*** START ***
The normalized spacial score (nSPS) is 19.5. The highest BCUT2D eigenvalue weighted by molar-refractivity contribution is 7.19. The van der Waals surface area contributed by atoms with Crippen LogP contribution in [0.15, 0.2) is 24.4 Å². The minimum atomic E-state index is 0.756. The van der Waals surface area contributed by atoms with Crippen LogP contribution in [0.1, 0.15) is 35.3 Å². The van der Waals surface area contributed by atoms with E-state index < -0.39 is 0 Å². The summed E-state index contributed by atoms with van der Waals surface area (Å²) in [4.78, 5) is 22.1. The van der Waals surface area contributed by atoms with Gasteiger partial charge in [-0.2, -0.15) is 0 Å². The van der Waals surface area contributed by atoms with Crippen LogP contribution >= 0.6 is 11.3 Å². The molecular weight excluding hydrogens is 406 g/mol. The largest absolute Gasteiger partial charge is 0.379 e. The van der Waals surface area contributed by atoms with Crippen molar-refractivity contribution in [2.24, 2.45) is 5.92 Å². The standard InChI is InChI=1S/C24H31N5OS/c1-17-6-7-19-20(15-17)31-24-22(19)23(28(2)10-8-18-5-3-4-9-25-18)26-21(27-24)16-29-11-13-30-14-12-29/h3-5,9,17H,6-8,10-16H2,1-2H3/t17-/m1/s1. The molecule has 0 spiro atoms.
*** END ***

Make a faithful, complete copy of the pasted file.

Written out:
The normalized spacial score (nSPS) is 19.5. The highest BCUT2D eigenvalue weighted by molar-refractivity contribution is 7.19. The van der Waals surface area contributed by atoms with Crippen LogP contribution in [0.15, 0.2) is 24.4 Å². The minimum atomic E-state index is 0.756. The van der Waals surface area contributed by atoms with Crippen LogP contribution in [0.1, 0.15) is 35.3 Å². The van der Waals surface area contributed by atoms with E-state index < -0.39 is 0 Å². The summed E-state index contributed by atoms with van der Waals surface area (Å²) in [4.78, 5) is 22.1. The van der Waals surface area contributed by atoms with Gasteiger partial charge in [-0.2, -0.15) is 0 Å². The van der Waals surface area contributed by atoms with Crippen LogP contribution >= 0.6 is 11.3 Å². The molecular weight excluding hydrogens is 406 g/mol. The largest absolute Gasteiger partial charge is 0.379 e. The van der Waals surface area contributed by atoms with Crippen molar-refractivity contribution in [2.24, 2.45) is 5.92 Å². The standard InChI is InChI=1S/C24H31N5OS/c1-17-6-7-19-20(15-17)31-24-22(19)23(28(2)10-8-18-5-3-4-9-25-18)26-21(27-24)16-29-11-13-30-14-12-29/h3-5,9,17H,6-8,10-16H2,1-2H3/t17-/m1/s1. The molecule has 0 spiro atoms.